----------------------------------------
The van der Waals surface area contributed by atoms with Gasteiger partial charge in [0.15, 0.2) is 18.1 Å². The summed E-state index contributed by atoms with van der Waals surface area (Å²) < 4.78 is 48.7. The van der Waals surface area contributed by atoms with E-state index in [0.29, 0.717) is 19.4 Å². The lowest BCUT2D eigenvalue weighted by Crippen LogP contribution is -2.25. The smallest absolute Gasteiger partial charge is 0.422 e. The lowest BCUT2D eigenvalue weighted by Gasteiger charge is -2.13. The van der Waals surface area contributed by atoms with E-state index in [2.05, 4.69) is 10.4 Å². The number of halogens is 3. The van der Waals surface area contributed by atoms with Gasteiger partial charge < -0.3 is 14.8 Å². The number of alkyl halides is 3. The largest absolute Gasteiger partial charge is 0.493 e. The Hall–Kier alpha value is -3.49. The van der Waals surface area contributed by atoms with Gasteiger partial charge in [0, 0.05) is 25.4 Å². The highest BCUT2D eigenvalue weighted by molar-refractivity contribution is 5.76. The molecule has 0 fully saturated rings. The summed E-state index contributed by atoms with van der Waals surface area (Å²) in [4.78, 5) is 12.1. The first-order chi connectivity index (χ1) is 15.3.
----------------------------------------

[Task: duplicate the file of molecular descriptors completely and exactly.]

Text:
The van der Waals surface area contributed by atoms with Gasteiger partial charge in [0.15, 0.2) is 18.1 Å². The summed E-state index contributed by atoms with van der Waals surface area (Å²) < 4.78 is 48.7. The van der Waals surface area contributed by atoms with E-state index in [0.29, 0.717) is 19.4 Å². The lowest BCUT2D eigenvalue weighted by Crippen LogP contribution is -2.25. The smallest absolute Gasteiger partial charge is 0.422 e. The lowest BCUT2D eigenvalue weighted by Gasteiger charge is -2.13. The van der Waals surface area contributed by atoms with E-state index in [2.05, 4.69) is 10.4 Å². The number of halogens is 3. The van der Waals surface area contributed by atoms with Gasteiger partial charge < -0.3 is 14.8 Å². The number of alkyl halides is 3. The largest absolute Gasteiger partial charge is 0.493 e. The Hall–Kier alpha value is -3.49. The van der Waals surface area contributed by atoms with Gasteiger partial charge in [0, 0.05) is 25.4 Å². The highest BCUT2D eigenvalue weighted by molar-refractivity contribution is 5.76. The molecule has 0 fully saturated rings. The summed E-state index contributed by atoms with van der Waals surface area (Å²) in [4.78, 5) is 12.1. The first-order chi connectivity index (χ1) is 15.3.